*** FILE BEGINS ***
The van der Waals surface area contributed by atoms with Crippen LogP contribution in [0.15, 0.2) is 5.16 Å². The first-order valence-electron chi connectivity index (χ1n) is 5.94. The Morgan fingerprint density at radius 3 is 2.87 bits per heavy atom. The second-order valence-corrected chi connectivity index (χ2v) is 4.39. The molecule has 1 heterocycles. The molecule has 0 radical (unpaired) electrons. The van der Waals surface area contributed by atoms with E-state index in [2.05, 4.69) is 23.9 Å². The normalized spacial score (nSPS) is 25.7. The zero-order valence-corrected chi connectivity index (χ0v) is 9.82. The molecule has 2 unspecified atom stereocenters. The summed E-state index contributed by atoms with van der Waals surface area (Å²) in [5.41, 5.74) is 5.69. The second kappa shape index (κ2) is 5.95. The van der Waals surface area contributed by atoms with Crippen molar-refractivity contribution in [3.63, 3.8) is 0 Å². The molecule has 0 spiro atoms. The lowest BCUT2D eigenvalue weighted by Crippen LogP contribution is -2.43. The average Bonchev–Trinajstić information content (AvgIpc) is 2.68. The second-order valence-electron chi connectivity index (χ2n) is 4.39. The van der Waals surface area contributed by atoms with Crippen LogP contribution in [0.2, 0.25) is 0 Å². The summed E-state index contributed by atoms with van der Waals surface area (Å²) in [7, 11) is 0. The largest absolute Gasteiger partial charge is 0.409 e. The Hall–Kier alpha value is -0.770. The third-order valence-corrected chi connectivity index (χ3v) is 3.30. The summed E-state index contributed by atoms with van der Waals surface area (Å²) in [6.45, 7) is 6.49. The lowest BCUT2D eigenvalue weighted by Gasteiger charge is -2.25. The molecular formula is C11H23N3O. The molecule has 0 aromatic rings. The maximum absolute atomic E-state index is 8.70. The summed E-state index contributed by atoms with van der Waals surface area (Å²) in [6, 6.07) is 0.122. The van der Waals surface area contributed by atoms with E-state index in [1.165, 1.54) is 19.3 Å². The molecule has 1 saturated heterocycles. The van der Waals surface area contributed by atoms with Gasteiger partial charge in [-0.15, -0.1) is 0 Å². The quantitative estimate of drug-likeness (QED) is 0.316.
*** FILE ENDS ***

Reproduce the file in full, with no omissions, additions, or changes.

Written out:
The van der Waals surface area contributed by atoms with Crippen LogP contribution in [0.15, 0.2) is 5.16 Å². The first-order valence-electron chi connectivity index (χ1n) is 5.94. The Morgan fingerprint density at radius 3 is 2.87 bits per heavy atom. The second-order valence-corrected chi connectivity index (χ2v) is 4.39. The molecule has 1 heterocycles. The molecule has 0 radical (unpaired) electrons. The van der Waals surface area contributed by atoms with E-state index in [2.05, 4.69) is 23.9 Å². The normalized spacial score (nSPS) is 25.7. The zero-order valence-corrected chi connectivity index (χ0v) is 9.82. The molecule has 2 unspecified atom stereocenters. The summed E-state index contributed by atoms with van der Waals surface area (Å²) in [5.41, 5.74) is 5.69. The second kappa shape index (κ2) is 5.95. The van der Waals surface area contributed by atoms with Crippen molar-refractivity contribution in [3.63, 3.8) is 0 Å². The molecule has 0 spiro atoms. The lowest BCUT2D eigenvalue weighted by Crippen LogP contribution is -2.43. The average Bonchev–Trinajstić information content (AvgIpc) is 2.68. The second-order valence-electron chi connectivity index (χ2n) is 4.39. The van der Waals surface area contributed by atoms with Crippen LogP contribution in [0.2, 0.25) is 0 Å². The summed E-state index contributed by atoms with van der Waals surface area (Å²) in [7, 11) is 0. The largest absolute Gasteiger partial charge is 0.409 e. The Hall–Kier alpha value is -0.770. The third-order valence-corrected chi connectivity index (χ3v) is 3.30. The summed E-state index contributed by atoms with van der Waals surface area (Å²) in [6.45, 7) is 6.49. The lowest BCUT2D eigenvalue weighted by Gasteiger charge is -2.25. The molecular formula is C11H23N3O. The molecule has 0 aromatic rings. The maximum absolute atomic E-state index is 8.70. The summed E-state index contributed by atoms with van der Waals surface area (Å²) in [6, 6.07) is 0.122. The van der Waals surface area contributed by atoms with E-state index in [1.165, 1.54) is 19.3 Å². The molecule has 1 saturated heterocycles. The van der Waals surface area contributed by atoms with Gasteiger partial charge in [-0.15, -0.1) is 0 Å². The quantitative estimate of drug-likeness (QED) is 0.316.